Column: Giving new ideas a chance is a key to continued vitality

Published 12:00 am Tuesday, July 16, 2002

One of the ways I know I am &uot;different&uot; is my habit of embracing unconventional ideas. I didn’t grow up in any of the places I’ve lived as an adult, so I don’t know the &uot;traditional&uot; ways of talking to people or getting things done. When we lived in one small town I didn’t know that helping to create a preschool in our church wasn’t normal. But the preschool made a difference and continues to thrive many years later. When living in another small town I didn’t know that public officials weren’t supposed to be asked to justify their decisions via newspaper columns. I did it anyway. Things happened.

So I get impatient when new ideas are only given brief consideration and frustrated when people ignore suggestions that are &uot;different.&uot; Hearing the phrase &uot;but we’ve never done that before&uot; has long lost its charm, for me and for many others.

It’s not that outsiders dislike the people who live here, and hate their traditions. We liked the place enough to move here, after all. But we do live here now, and have a right to be taken seriously in debates and discussions about the future of this place. Insisting on the same old routine without even giving new ways a decent chance is not healthy.

Email newsletter signup

In fact, I would even go so far as to state the obvious: Doing things the way they’ve always been done, always going back to the same ideas, is one of the reasons that Freeborn County is slowly perishing. Responding to the changes in the world outside our boundaries requires the ability to see the potential in what we have without requiring us to keep everything exactly the way it is.

Lately I’ve become impatient with the Freeborn County commissioners. First they expressed reluctance towards even exploring the need for mass transit in the county. They won’t financially support a plan that would help develop a countywide transportation system. But what about the many elderly wanting to continue living in their own homes and the families with children living in the country because affordable housing in town is so scarce? Are all the people who can’t or don’t want to drive their own cars all the time just supposed to move somewhere else?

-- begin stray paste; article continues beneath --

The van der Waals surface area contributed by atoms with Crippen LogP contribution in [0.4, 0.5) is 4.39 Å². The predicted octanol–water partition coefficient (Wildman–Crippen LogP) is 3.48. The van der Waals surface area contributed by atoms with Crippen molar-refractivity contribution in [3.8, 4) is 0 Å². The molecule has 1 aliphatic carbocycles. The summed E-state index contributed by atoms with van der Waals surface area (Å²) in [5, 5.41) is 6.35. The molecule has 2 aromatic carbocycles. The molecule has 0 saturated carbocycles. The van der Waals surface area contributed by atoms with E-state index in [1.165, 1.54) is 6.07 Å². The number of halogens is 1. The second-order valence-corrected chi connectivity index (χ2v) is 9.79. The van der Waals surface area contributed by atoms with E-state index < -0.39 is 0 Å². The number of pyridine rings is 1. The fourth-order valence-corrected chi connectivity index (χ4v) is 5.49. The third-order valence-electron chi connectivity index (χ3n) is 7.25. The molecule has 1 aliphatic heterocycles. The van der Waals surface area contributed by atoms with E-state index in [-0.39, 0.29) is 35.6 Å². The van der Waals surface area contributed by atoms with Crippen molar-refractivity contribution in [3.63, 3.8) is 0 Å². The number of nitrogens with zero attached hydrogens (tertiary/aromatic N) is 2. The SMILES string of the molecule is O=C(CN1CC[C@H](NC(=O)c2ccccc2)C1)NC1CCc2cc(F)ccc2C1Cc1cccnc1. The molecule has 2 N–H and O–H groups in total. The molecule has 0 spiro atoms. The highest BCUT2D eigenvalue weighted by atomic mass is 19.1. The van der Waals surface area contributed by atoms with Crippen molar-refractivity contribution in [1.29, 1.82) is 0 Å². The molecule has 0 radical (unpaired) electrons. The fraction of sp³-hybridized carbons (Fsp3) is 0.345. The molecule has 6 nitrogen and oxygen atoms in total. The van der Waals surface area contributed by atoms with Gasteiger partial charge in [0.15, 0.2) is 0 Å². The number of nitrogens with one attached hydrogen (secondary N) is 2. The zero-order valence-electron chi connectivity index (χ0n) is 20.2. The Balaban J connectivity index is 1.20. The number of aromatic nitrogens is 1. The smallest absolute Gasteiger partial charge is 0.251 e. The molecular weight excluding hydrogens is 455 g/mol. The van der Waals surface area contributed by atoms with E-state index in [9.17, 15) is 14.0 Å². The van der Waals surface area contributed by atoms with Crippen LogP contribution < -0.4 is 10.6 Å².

Then I read that the commissioners want to pull out of the Blazing Star Trail project. It isn’t even as if the county was going to great expense or effort to help with that project in the first place. Their reluctance to support the recreational trail struck me as especially ironic as I was packing our bikes onto the car for our vacation in a place with a recreation trail.

Both a countywide transit system and a hard surface recreation trail strike me as part of the infrastructure of a community worth living in, one with a high &uot;quality of life&uot; for residents. But then, as I’ve already noted, my imagination hasn’t been molded by the customs and traditions of this place. Unfortunately, some of the &uot;habits&uot; of the people in this place can get in the way of making a positive difference in the community.

For example, discarding any idea that looks like it will cost even a few extra bucks is a pessimistic way of looking at the future. Over and over I’ ve heard the whining of people who seem to believe that the steady erosion of the quality of life in this county is inevitable. Since things are only going to get worse, why should we support music and art programs in our school districts or build a new courthouse? Let’s just cut the budget again or throw some more band-aids on our problems.

Sometimes it’s almost as if we’re being asked to participate in a funeral for the whole community, long before the place is actually dead.

It’s time to step outside the coffin of conventional thinking and dare to risk doing things a little differently. If we want people to live here and raise families, we need a community that is hopeful about the future, and is willing to maintain the infrastructure that makes a high quality of life possible.

Public transit and a recreation trail may seem like little things to some, but the county’s response to them so far shows me that the thinking that will bring a better future for this county just isn’t there yet.

David Rask Behling is a rural Albert Lea resident. His column appears Tuesdays.